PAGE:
The Faces Of Intellectual Disability
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The Faces Of Intellectual Disability

by Licia Carlson
     
 

In a challenge to current thinking about cognitive impairment, this book explores what it means to treat people with intellectual disabilities in an ethical manner. Reassessing philosophical views of intellectual disability, Licia Carlson shows how we can affirm the dignity and worth of intellectually disabled people first by ending comparisons to nonhuman animals

Overview

In a challenge to current thinking about cognitive impairment, this book explores what it means to treat people with intellectual disabilities in an ethical manner. Reassessing philosophical views of intellectual disability, Licia Carlson shows how we can affirm the dignity and worth of intellectually disabled people first by ending comparisons to nonhuman animals and then by confronting our fears and discomforts. Carlson presents the complex history of ideas about cognitive disability, the treatment of intellectually disabled people, and social and cultural reactions to them. Sensitive and clearly argued, this book offers new insights on recent trends in disability studies and philosophy.

Editorial Reviews

H-Disability

"Through her linguistic skill, Carlson renders complex ideas ascertainable.... [This] project is a sound and worthy foundation on which to build a more complete analysis in this growing area of scholarship." —H-Disability

Teachers College Record

"The Faces of Intellectual Disability illuminates exquisitely the epistemological and normative commitments and implications of various philosophical accounts. As such, it is a valuable addition to the philosophical literature on intellectual disability." —Teachers College Record

Choice

"Carlson provides a valuable, in-depth exploration of the philosophical and moral underpinnings of understanding of persons with intellectual disabilities.... This will be vital resource in a variety of disciplines.... Highly recommended." —Choice

Disability Studies Quarterly

"Licia Carlson's The Faces of Intellecual Disability breaks new ground in disability studies, bioethics, philosophy, cultural sudies, and social justice studies generally." —Disability Studies Quarterly

Social Theory and Practice

"Carlson's book is a significant addition to the welcome burgeoning of philosophical literature about disability generally and intellectual disability specifically." —Social Theory and Practice

Hilde Lindemann

"Will have a significant impact on philosophical bioethics." —Hilde Lindemann, Michigan State University

Lisa Diedrich

"A bold, critical intervention into the domains of disability studies, philosophy, and bioethics." —Lisa Diedrich, Stony Brook University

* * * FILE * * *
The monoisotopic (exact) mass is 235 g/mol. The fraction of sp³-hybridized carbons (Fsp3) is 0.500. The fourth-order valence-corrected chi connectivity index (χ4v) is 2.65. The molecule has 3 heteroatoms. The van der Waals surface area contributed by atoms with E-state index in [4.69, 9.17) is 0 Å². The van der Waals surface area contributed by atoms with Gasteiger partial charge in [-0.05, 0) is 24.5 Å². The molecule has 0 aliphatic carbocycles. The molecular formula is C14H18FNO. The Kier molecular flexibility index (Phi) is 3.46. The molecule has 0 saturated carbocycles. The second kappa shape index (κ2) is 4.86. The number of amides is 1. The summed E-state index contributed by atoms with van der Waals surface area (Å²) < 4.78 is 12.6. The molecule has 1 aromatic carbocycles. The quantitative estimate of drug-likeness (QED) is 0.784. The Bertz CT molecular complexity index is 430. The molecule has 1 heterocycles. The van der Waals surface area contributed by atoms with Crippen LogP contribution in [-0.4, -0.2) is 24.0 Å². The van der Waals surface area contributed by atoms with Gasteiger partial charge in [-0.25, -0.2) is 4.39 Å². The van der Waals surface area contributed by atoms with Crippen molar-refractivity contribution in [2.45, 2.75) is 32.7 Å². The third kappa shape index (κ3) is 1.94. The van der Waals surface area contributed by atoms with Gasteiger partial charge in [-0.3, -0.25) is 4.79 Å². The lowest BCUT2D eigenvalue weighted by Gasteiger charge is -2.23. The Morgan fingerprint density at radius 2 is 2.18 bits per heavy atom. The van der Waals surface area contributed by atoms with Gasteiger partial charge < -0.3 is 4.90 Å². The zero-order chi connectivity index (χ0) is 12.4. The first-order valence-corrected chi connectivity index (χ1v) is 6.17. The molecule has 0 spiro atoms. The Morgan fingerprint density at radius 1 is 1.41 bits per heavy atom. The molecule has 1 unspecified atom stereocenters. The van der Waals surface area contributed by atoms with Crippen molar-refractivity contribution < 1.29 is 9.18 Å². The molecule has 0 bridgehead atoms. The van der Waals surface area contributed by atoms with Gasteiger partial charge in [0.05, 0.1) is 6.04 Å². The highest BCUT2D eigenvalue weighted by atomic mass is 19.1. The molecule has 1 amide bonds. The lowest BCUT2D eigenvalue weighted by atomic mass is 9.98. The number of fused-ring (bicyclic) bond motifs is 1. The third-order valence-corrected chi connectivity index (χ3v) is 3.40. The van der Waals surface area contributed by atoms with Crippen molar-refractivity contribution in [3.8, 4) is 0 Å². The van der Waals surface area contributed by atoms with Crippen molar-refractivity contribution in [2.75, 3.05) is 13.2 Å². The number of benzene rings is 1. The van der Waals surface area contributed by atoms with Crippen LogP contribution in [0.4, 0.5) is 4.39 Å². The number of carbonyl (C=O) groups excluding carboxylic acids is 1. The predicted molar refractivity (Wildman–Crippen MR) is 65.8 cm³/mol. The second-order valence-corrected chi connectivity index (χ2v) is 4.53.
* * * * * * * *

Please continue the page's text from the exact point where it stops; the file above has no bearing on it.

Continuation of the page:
D. J. Winchester

Carlson (philosophy, Providence College) provides a valuable, in-depth exploration of the philosophical and moral underpinnings of understanding of persons with intellectual disabilities. She surveys historical perspectives over time, looking at how people with intellectual disabilities became increasingly marginalized in society and at how perception of this segment of society as 'other' resulted in the creation of the asylum and later the institution for the 'feeble-minded.' Within the confines of these institutions, residents were often treated as 'pets,' a conceit that is evident in current ethics discourse and debates surrounding animal rights and speciesism. Using the deconstructionist analysis pioneered by Michel Foucault, Carlson provides effective countervailing arguments against such ethicists as Peter Singer, who assume an equivalence between severely cognitively impaired infants and nonhuman animals, using potentialities as the criterion. Carlson argues that the complexities of human nature should be acknowledged and accepted within the social community. The book is a bit pedantic, but Carlson's logic is impeccable. This will be vital resource in a variety of disciplines. Summing Up: Highly recommended. All readers. -- ChoiceD. J. Winchester, Yeshiva University, August 2010

Disability & Health Journal of Religion

"[P]rovides a rigorous philosophical analysis of how the outsider’s viewpoint of ID in particular (generalizable to disability as a whole) will blind, cripple, and even retard (puns intended!) theological work, and that only historical illumination and serious interaction with the perspectives of those with ID or their caretakers can help do justice to the issues at hand." —Journal of Religion, Disability & Health

From the Publisher

"Through her linguistic skill, Carlson renders complex ideas ascertainable.... [This] project is a sound and worthy foundation on which to build a more complete analysis in this growing area of scholarship." —H-Disability

"Licia Carlson's The Faces of Intellecual Disability breaks new ground in disability studies, bioethics, philosophy, cultural sudies, and social justice studies generally." —Disability Studies Quarterly

Product Details

ISBN-13:
9780253221575
Publisher:
Indiana University Press
Publication date:
12/01/2009
Pages:
286
Product dimensions:
6.10(w) x 9.20(h) x 0.80(d)

Meet the Author

Licia Carlson has written numerous articles on philosophy and disability and is the co-editor of Cognitive Disability and Its Challenge to Moral Philosophy. She is an assistant professor of philosophy at Providence College.

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